On-demand webinars are my favorite type of video because of their return on investment (ROI). It is the video version of email — not particularly sexy or trendy, but makes you money on autopilot once set up.
What are on-demand webinar videos?
An on-demand webinar is a pre-recorded online training video that you can register to watch at any time and anywhere. The benefit for attendees is that it allows them to learn more about various topics in a cost-effective and convenient way. The benefit for you is that on-demand webinars tend to be evergreen content that can be used for months or years.
Benefits of on-demand webinars
You should seriously consider adding on-demand webinar videos to your marketing mix. Why?
I believe your prospects recognize that you’re putting extra work into your pre-recorded webinar, making sure you’re adding value for them. As a result, webinars and on-demand webinars have fantastic conversion rates.
You can boil the benefits of on-demand webinars into three buckets:
- Lead generation 24/7
- Flexible content type that can be re-used in email, social, blog, syndicated distribution and more
- Eliminate the risk of broadcast problems associated with live webinars
At a previous employer, we generated more than $10 million in lead pipeline from on-demand webinars. And the on-demand webinars that I created continued to convert in the hundreds each month. Others have also found success with webinars and on-demand webinars. Adobe reported a solid 19% conversion rate, and Buzzsumo reported 20% of webinar attendees turned into paid customers. Brian Carroll, founder of Markempa and formerly of MarketingSherpa, reported 500% more people watched an on-demand webinar than watched their live webinars.
Now compare these phenomenal results with your typical 3-5% PPC conversion rate. Don’t stop there, compare the $300-$1,500 investment in an on-demand webinar that lives forever to the $9,000 to $10,000 monthly PPC spend by the average small and medium-sized company.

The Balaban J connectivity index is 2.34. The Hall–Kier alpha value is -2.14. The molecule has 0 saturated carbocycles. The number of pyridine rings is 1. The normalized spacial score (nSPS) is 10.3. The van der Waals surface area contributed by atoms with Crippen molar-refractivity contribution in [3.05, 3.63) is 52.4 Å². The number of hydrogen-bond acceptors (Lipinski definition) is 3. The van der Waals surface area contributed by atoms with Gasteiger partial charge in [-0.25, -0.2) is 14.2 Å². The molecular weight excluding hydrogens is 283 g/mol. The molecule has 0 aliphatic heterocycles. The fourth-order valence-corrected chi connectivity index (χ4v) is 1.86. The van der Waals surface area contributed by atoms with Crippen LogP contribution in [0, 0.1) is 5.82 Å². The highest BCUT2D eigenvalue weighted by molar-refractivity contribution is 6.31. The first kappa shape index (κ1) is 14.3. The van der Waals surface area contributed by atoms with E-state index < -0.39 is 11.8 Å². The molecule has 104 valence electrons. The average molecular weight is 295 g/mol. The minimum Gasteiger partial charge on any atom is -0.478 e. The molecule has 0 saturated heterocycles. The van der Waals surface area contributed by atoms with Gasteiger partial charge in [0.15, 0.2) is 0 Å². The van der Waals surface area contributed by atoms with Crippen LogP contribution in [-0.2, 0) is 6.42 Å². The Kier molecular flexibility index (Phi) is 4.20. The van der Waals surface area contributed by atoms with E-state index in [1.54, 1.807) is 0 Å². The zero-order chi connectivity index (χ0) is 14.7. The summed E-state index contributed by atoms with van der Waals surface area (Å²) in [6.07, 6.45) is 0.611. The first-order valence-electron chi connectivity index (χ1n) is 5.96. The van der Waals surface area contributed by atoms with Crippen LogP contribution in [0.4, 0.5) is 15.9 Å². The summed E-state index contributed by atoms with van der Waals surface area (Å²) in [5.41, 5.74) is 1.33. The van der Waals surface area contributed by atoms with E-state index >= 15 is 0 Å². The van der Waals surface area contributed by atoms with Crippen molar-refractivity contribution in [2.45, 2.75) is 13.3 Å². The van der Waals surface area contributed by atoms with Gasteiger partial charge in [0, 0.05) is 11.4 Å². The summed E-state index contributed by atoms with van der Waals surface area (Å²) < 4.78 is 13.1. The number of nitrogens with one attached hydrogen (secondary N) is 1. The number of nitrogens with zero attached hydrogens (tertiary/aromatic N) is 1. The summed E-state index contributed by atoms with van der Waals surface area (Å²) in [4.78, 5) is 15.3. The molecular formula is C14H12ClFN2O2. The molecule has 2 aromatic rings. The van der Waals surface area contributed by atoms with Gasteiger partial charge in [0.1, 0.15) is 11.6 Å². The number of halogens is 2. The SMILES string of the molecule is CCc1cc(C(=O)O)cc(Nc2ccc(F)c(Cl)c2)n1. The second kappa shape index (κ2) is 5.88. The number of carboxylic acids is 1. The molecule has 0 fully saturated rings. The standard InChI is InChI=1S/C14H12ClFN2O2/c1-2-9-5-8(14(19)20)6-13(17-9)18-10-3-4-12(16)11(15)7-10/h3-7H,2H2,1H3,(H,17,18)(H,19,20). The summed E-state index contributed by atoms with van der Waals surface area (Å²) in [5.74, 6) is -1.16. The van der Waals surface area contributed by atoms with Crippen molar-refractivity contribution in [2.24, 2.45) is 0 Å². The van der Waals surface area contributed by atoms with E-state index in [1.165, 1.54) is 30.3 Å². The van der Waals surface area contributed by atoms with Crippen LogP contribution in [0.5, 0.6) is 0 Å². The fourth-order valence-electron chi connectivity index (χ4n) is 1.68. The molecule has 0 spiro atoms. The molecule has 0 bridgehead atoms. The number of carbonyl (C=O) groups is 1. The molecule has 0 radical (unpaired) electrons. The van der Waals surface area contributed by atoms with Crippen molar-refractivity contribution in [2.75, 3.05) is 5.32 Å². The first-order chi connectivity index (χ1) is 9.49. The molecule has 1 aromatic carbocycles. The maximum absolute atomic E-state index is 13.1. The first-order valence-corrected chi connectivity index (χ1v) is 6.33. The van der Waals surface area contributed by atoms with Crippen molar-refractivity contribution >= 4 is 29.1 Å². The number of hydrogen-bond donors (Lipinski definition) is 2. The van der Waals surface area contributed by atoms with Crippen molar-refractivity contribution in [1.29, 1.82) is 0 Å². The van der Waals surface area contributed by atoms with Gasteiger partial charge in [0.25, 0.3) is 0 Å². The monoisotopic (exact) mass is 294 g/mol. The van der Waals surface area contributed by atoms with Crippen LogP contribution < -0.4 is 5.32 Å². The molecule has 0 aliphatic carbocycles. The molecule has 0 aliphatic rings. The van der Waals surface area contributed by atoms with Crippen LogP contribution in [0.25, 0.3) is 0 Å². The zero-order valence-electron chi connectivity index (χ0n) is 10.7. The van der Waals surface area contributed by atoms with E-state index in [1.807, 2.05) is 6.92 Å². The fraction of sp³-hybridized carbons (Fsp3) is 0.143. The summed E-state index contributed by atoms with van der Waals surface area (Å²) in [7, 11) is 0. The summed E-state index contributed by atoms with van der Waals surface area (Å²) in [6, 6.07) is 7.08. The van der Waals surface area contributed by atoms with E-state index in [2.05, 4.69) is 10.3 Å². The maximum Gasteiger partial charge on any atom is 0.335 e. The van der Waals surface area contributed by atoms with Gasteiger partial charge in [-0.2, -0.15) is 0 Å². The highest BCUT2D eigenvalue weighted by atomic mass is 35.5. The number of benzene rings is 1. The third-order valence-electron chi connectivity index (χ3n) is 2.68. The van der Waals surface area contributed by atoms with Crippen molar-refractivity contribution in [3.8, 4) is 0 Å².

I’m not saying you do one over the other, but come on, there is a clear business case for investing in on-demand webinars.
And if you still need convincing, I can tell you that most of the brands I researched over the years don’t prioritize their on-demand webinars, which means it is an opportunity for you and your brand. This essentially low-hanging fruit you can address this quarter and immediately make an impact on lead generation and revenue.
Where are on-demand webinars used in the sales funnel?
The short answer is that they can be used throughout the sales funnel, from awareness to consideration to final decision and closed/won sale. And yes, everyone says that of their favorite content type.
But seriously, pre-recorded webinars can and are used throughout the funnel. That is one of the best things about them. They are available for consumption whenever your audience wants to engage with them. It’s baked into the name: on-demand.
Most B2B brands will have a resources page, which then offers options for eBooks, success stories, blog posts, videos and webinars. You can group your on-demand webinars either in your videos library or in your webinars library.
When a visitor comes to your site in the awareness stage, they are skimming around your site looking for signaling information that they’ve come to the right place, and that you’re a legitimate source for consideration. By having a library of on-demand webinars, you’re signaling to these visitors that your legit.
On-demand webinars are also used in the middle and bottom of the funnel.
I regularly use webinars as the call to action in the nurture and sales emails I write for my B2B clients (and I write hundreds of emails each quarter). For example the first email in a sequence may use an eBook as the call to action. The second email could then use an on-demand webinar as the next call to action. And I hope this makes sense. Each email and CTA should be helping the prospect move along to the next stage in the customer journey (or from the customer’s perspective, move along to the next question they have before making a buying decision).
How long should on-demand webinars be?
So, how long should your pre-recorded webinar be? As in most things in business and life, it depends on how much time you need to make your point.
Unlike live webinars where it is recommended they be at least 30 minutes long, for on-demand webinars I have tested various lengths and seen shorter webinars perform better as measured by conversions (folks signing up to watch), viewing time, engagement.
If you are repurposing a previously recorded webinar, I would recommend editing it down to 15, 20 or 30 minutes.
If you have attended a webinar, you know there is a lot of filler in them. In addition to shortening them to 15 minutes, I have also edited these down into one or five-minute ungated videos that I use to drive conversions for the longer on-demand webinars.